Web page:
To prove a serious violation, OSHA has the burden of proving by a preponderance of evidence that: (1) the cited standard applies, (2) there was noncompliance, (3) employees had access to the violative conditions, and (4) the cited employer had actual or constructive knowledge of the conditions. G-C confirmed applicability of the standard, the violations themselves, and access by its workers, but challenged the “knowledge” component at trial. It also defended by claiming that the cited scaffolds did not belong to the company. OSHA agreed that Metro Masonry owned the scaffolds at issue; however, ownership of the noncompliant condition is not a deciding factor in assessing whether the terms of the standard are in compliance.
At trial, OSHA argued that G-C had actual knowledge of the violative conditions through its foreman, Lara, a supervisory employee who worked on the scaffolds alongside two subordinate employees of the company. The agency argued that Lara’s knowledge was imputed to G-C, but also noted that Lara testified about his call to the company owner, who instructed him to use the scaffolds until G-C could get proper equipment to the work crew. Lara testified that he was aware of the deficiencies and that his subordinates were working from them; that he climbed the scaffold frame himself; and that his coworkers climbed onto the scaffolds through the windows.
G-C raised an affirmative defense of employee misconduct/isolated incident. This was rejected because, while the company claimed that it trained employees, had a safety program, and disciplined employees who violated safety rules, Lara had only received a verbal reprimand (rather than suspension or termination). The judge found that the fact that three workers (including a supervisor) worked from an improper scaffold at the direction of the company owner showed that G-C “placed expediency over employee safety in this instance and suggests the company condoned safety violations.”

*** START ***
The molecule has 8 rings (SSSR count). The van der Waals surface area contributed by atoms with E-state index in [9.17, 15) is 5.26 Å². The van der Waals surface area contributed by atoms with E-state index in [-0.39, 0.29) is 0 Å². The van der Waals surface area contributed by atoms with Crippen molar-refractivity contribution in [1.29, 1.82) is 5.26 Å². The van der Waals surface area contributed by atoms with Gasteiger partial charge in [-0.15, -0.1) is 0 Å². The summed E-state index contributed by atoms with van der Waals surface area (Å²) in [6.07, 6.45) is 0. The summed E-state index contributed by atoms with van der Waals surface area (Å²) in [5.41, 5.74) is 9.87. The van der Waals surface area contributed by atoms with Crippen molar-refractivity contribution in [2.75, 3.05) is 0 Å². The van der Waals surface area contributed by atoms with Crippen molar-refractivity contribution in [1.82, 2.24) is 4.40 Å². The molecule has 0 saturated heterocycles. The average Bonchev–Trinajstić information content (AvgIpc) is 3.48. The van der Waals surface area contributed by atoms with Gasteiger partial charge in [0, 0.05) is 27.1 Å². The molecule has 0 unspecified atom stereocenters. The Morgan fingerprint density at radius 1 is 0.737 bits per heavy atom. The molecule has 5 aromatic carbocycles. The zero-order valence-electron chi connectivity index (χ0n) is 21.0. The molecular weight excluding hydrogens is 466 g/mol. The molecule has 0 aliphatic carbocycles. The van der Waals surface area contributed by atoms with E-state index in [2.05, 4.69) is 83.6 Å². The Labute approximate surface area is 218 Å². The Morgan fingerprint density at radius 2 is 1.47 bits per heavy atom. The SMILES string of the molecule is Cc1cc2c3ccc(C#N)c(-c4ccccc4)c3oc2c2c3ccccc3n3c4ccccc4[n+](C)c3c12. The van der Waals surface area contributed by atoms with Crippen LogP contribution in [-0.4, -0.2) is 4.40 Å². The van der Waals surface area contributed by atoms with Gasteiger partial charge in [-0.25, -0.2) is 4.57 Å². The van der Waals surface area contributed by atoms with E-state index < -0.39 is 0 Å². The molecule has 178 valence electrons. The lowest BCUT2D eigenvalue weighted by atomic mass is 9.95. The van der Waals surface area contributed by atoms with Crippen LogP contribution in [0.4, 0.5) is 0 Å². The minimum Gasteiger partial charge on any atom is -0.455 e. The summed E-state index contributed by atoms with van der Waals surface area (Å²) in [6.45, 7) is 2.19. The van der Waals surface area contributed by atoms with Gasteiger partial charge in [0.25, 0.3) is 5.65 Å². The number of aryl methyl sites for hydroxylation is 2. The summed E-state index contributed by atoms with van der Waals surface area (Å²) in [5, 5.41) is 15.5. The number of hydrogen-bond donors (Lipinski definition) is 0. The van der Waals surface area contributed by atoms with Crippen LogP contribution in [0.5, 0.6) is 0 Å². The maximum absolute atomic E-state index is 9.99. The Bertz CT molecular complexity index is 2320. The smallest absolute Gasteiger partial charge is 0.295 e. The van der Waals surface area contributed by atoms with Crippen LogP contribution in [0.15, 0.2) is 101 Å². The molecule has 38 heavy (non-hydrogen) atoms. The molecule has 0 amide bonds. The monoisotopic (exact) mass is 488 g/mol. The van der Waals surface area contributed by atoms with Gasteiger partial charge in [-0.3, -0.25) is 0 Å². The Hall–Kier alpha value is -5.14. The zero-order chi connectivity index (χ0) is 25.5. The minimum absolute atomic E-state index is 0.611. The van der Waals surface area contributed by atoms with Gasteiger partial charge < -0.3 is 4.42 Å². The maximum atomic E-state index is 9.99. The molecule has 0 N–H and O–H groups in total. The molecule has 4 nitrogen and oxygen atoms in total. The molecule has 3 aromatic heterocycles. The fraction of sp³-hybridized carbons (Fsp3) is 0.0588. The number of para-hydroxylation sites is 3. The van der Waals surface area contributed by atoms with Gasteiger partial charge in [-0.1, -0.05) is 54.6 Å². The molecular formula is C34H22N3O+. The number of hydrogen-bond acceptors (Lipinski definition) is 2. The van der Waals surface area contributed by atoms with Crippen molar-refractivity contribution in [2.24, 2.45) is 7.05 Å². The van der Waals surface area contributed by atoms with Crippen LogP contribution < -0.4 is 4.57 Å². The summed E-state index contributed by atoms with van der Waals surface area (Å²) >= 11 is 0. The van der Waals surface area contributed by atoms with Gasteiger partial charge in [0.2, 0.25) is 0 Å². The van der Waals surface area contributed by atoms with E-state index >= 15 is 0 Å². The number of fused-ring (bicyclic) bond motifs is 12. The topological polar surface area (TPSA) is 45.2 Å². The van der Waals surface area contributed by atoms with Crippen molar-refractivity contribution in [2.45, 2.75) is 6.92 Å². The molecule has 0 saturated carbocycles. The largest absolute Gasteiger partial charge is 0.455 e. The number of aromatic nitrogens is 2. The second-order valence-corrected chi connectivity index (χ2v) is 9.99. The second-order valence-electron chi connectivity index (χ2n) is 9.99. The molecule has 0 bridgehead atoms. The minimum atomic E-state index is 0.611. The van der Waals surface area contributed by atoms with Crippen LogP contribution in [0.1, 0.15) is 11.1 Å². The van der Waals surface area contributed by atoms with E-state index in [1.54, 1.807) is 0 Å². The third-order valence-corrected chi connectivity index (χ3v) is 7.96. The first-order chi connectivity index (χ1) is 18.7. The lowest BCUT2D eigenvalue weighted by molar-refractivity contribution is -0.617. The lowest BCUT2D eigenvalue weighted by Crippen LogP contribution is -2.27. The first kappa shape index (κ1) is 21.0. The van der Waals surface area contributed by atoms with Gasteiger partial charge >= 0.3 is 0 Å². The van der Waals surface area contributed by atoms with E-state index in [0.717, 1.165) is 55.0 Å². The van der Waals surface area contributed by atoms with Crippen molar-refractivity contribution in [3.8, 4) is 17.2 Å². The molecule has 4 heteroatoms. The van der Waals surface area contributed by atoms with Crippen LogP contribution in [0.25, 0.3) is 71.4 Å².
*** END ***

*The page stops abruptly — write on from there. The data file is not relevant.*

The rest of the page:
G-C’s defense was that the general contractor had instructed their foreman to use the scaffold and that this provided the “Darden” doctrine defense (that the cited employer was not the employer of the affected workers). The judge disposed of this defense as well, noting that an analysis of the factors in this case showed that Cameron General Construction did not “control” Lara but simply had general oversight and control of the jobsite. It did not have the authority to direct G-C’s employees in their daily work activities.
G-C tried to invoke the “ComTran” defense—recognized by the U.S. Court of Appeals for the 11th Circuit in cases where supervisors who violate the law are the only employee at risk. The judge found, however, that this was an ordinary case of holding an employer responsible by imputing the knowledge and actions of a supervisor to the company. Here, Lara was aware of the violative actions of his subordinate employees in also using the defective scaffold and, as the judge wrote: “The supervisor acts as the ‘eyes and ears’ of the absent employer. That makes his knowledge the employer’s knowledge.”
The bottom line: Don’t borrow OSHA trouble by borrowing defective equipment. ■
About The Author: Adele L. Abrams, Esq., CMSP, is an attorney and safety professional who is president of the Law Office of Adele L. Abrams PC, a ten-attorney firm that represents employees in OSHA and MSHA matters nationwide. The firm also provides occupational safety and health consultation, training, and auditing services. For more information, visit www.safety-law.com.
Modern Contractor Solutions, October 2015